Retired art teacher Alibeke Özkan was strolling through a new park in his Izmir neighbourhood one Sunday in 2003 when he noticed a small green stone in a pile of landscaping material. As a geology enthusiast and the owner of a large collection of minerals, Özkan knew immediately that this was no ordinary pebble.
“[It was] a small hatchet carved out of rock,” he told Inside Turkey. “I started to look closer at the dirt after finding the first piece. There were teeth, sea shells, bones, pieces of ceramics.”
Guessing that he had come into possession of an archeological artifact, he turned in the find to the Izmir Archeology Museum.
His discovery happened to coincide with the 5,000 anniversary celebrations for the Aegean province – and also undermined it, since itrevealed the city actually went back as far as 8,500 years.
Located on the Aegean coast of the Mediterranean, Izmir has always been a center of marine commerce and trade, and is today the third largest city in the country.
After Özkan’s discovery in 2003, the dirt in the park was traced back to the area’s first known settlement, Yeşilova Mound. Turkey’s Culture and Tourism Ministry and the Ege University Archeology Department launched a joint excavation of the mound in 2005, confirming that the city’s history in fact went back 3,500 years farther back than had been thought.
Yeşilova Mound, located in the city’s Bornova district, along the Manda Stream, was recently crowned the oldest settlement in the region.
Artifacts unearthed there have continued to reveal new details about the area’s ancient history. An official seal bearing the image of a sun found in the mound has a seven-centimeter diameter and was thought to be used by local rulers; a 8,200-year-old goddess figurine and 8,000-year-old bear figurine were among other finds from the Neolithic period.
Pieces of clay that came out of the mound revealed fingerprints belonging to women and children, and are thought to have been produced to make pots and pans. Other artifacts told experts that the ancient residents used animal oils for lanterns, using small pieces of string as the wick.
Serpentine, a mineral abundant in the region, was used for weapons of different sizes, while excavations also revealed that the residents used crops and food for trade in exchange for stone materials and seafood. One of the homes where weaving was done also included a tally, implying financial management. Animal bones indicated that farming was most likely common, and bone and stone tools were found which were thought to be used in processing leather.
“This is a space of 50,000 square metres and the settlement is buried under two meters of alluvial deposit,” said the head of the excavation at Yeşilova Mound, Zafer Derin. “There are remains from 15 different settlements all layered on top of each other. We believe that the start of the timeline could recede even further as we dig deeper. It’s still too early to say though.”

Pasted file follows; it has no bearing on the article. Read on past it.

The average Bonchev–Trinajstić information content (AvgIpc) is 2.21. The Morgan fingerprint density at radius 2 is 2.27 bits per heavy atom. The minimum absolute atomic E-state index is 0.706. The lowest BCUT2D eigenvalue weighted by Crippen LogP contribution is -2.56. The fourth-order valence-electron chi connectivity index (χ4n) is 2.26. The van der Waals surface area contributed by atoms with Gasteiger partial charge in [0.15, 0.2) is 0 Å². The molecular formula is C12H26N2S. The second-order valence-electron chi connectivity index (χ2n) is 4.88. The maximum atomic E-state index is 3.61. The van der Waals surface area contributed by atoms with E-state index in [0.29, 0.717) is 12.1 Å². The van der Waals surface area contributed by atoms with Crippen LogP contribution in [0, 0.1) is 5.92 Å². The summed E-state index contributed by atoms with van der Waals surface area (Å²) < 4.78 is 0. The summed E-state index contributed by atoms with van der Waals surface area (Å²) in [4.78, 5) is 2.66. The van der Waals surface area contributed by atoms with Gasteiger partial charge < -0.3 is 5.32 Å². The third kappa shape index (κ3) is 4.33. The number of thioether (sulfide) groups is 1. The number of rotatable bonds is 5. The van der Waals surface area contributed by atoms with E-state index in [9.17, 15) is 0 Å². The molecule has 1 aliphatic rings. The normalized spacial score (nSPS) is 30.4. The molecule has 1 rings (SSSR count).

The community revealed in the settlement had a close relationship to the sea despite living a small distance from the shore, Derin said.
“We found a bunch of weights for fishers’ nets, which tells us they were in close connection to the water, it was part of their lives. They used the streams leading up to Yeşilova for transportation, they reached the sea through these streams…we found remains of bears as well, and the locals saw these animals as sacred and painted them. These people really considered nature to be sacred, and took advantage of all natural resources with agriculture and production. They made pots and pans, but also weapons. They made weights for weaving boards, and kept a record of how many they had made,” Derin said.
Yeşilova Mound’s residents date from the Neolithic Era, going back as far as 6,500 BC.
“They lived here for a consecutive 800 to 900 years before leaving. The only thing we haven’t found about their lives is their bodies, meaning gravesites. There were no burial sites. Maybe they left their dead out in the open or had a more natural burial. There are ten villages from the Neolithic Era in this mound, we’re only working on the latest one now. We get to comb through nine other settlements,” Derin said.
Yeşilova Mound hasn’t yet been deemed a museum by the state but visitors wishing to see the 8,500-year-old artifacts are welcome on the site and entrance is free.
However, Özkan – who has been battling cancer since 2005 – complains that locals have forgotten about his role in finding a significant piece of history.
Özkan still walks in the park when he has the time, revisiting the location of his first discovery.
“Nobody really checked up on me after then,” he said. “There’s no information about me at the excavation site. They could have at least hung up a placard to thank me for prompting the discovery of Yeşilova Mound.”